Since the author’s on the subject of distaff members of the Grimaldi family being reminded of the futility of their existence, this past National Day afforded Alexandre, nicknamed Sacha, Casiraghi his first, and likely only, moment in Monaco’s national spotlight. Looking like a slightly disheveled, but nonetheless adorable, cabbage patch doll, Andrea Casiraghi’s formerly bastardized son acquitted himself well during the day’s proceedings. While being held by his emaciated, though at least clean scrubbed, looking father while the Grimaldis, minus Charlotte Casiraghi, her son, and Princess Stephanie’s children, held court aloft the balcony of the Prince’s Palace, one can’t help but wonder what was going through Monaco’s soon to be former heir presumptive’s mind as he gazed out at a principality that very nearly was his, and would’ve been his baby son’s after him. One will probably never know. It’s recently been announced that Tatiana Casiraghi, Andrea’s frequently ill dressed and seemingly always ill at ease wife, especially when she’s being forced to endure official occasions in the land of her uncle-in-law, is pregnant again. One hopes a growing family will keep Tatiana from being lonely during her husband’s rumored semi annual stints in drug rehab.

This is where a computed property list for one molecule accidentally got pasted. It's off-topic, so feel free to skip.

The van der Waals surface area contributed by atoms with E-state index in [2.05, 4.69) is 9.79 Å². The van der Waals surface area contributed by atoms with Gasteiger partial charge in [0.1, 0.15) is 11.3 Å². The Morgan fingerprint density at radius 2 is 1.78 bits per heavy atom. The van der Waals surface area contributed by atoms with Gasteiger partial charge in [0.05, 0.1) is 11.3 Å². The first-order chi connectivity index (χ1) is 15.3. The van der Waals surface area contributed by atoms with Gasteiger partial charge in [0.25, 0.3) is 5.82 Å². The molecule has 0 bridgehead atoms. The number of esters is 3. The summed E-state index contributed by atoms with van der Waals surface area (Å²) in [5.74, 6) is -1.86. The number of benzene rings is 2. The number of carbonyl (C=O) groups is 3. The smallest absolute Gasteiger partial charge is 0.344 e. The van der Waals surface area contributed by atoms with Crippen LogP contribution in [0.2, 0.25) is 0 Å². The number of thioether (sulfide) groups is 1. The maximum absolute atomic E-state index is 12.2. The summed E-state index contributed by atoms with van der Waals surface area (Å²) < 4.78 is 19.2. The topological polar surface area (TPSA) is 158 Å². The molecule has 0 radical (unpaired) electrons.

In a recent interview with Monaco Matin, Prince Albert ll announced that his likely only legitimate children will be born around Christmas, and he’s chosen not to be informed of their sex beforehand. Though the author finds that hard to believe, he does believe that Monaco’s sovereign couple are happier with each other now than perhaps at any other time during their relationship. Their marriage might be more platonic than anything else, and it appears only they know the exact reasons why they entered into holy wedlock, but they appear to be holding up the respective ends of the bargain they struck at the time of their engagement. Their public displays of affection might still appear stilted and staged, and probably are, but their marriage also appears to be based on a solid foundation of mutual respect. For those of you who’ve followed this blogs chronicle of ill conceived and ill fated royal and princely marriages, that’s far more than many couples in their position had in the past. Hopefully it’ll stay that way.